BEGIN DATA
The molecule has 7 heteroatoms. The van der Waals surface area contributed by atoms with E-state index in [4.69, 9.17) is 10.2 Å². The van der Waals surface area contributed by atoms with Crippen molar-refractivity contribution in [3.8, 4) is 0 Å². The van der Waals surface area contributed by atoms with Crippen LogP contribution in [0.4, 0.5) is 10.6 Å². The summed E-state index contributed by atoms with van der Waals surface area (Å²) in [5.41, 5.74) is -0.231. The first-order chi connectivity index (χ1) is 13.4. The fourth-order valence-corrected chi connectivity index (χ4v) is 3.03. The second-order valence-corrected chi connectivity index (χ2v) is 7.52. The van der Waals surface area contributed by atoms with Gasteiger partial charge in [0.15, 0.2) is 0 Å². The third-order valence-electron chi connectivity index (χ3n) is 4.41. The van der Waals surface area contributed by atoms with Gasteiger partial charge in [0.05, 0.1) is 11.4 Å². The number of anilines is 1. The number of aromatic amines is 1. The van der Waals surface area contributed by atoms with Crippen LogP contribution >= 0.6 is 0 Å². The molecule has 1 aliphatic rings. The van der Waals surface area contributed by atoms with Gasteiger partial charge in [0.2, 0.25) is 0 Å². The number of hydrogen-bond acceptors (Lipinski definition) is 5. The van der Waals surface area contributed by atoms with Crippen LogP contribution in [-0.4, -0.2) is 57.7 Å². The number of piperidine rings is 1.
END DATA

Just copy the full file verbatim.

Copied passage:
The molecule has 7 heteroatoms. The van der Waals surface area contributed by atoms with E-state index in [4.69, 9.17) is 10.2 Å². The van der Waals surface area contributed by atoms with Crippen molar-refractivity contribution in [3.8, 4) is 0 Å². The van der Waals surface area contributed by atoms with Crippen LogP contribution in [0.4, 0.5) is 10.6 Å². The summed E-state index contributed by atoms with van der Waals surface area (Å²) in [5.41, 5.74) is -0.231. The first-order chi connectivity index (χ1) is 13.4. The fourth-order valence-corrected chi connectivity index (χ4v) is 3.03. The second-order valence-corrected chi connectivity index (χ2v) is 7.52. The van der Waals surface area contributed by atoms with Gasteiger partial charge in [0.15, 0.2) is 0 Å². The third-order valence-electron chi connectivity index (χ3n) is 4.41. The van der Waals surface area contributed by atoms with Gasteiger partial charge in [0.05, 0.1) is 11.4 Å². The number of anilines is 1. The number of aromatic amines is 1. The van der Waals surface area contributed by atoms with Crippen LogP contribution >= 0.6 is 0 Å². The molecule has 1 aliphatic rings. The van der Waals surface area contributed by atoms with Gasteiger partial charge in [0.2, 0.25) is 0 Å². The number of hydrogen-bond acceptors (Lipinski definition) is 5. The van der Waals surface area contributed by atoms with Crippen LogP contribution in [-0.4, -0.2) is 57.7 Å². The number of piperidine rings is 1.